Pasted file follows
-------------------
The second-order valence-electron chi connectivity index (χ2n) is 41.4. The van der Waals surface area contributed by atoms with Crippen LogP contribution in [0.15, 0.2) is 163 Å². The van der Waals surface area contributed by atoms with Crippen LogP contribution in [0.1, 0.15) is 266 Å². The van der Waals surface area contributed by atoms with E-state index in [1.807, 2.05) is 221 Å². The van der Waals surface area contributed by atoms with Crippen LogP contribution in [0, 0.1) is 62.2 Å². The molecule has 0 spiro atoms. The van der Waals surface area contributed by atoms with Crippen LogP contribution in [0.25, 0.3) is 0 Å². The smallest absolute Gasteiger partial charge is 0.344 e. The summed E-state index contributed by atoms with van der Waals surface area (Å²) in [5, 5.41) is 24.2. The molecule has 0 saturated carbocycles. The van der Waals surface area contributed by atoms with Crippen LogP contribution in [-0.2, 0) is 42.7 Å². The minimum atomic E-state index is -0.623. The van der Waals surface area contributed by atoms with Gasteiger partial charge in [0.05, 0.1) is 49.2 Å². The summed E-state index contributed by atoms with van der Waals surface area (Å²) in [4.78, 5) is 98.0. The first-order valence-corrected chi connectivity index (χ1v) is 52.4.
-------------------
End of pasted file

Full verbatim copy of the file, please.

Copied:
The second-order valence-electron chi connectivity index (χ2n) is 41.4. The van der Waals surface area contributed by atoms with Crippen LogP contribution in [0.15, 0.2) is 163 Å². The van der Waals surface area contributed by atoms with Crippen LogP contribution in [0.1, 0.15) is 266 Å². The van der Waals surface area contributed by atoms with E-state index in [1.807, 2.05) is 221 Å². The van der Waals surface area contributed by atoms with Crippen LogP contribution in [0, 0.1) is 62.2 Å². The molecule has 0 spiro atoms. The van der Waals surface area contributed by atoms with Crippen LogP contribution in [0.25, 0.3) is 0 Å². The smallest absolute Gasteiger partial charge is 0.344 e. The summed E-state index contributed by atoms with van der Waals surface area (Å²) in [5, 5.41) is 24.2. The molecule has 0 saturated carbocycles. The van der Waals surface area contributed by atoms with Crippen LogP contribution in [-0.2, 0) is 42.7 Å². The minimum atomic E-state index is -0.623. The van der Waals surface area contributed by atoms with Gasteiger partial charge in [0.05, 0.1) is 49.2 Å². The summed E-state index contributed by atoms with van der Waals surface area (Å²) in [4.78, 5) is 98.0. The first-order valence-corrected chi connectivity index (χ1v) is 52.4.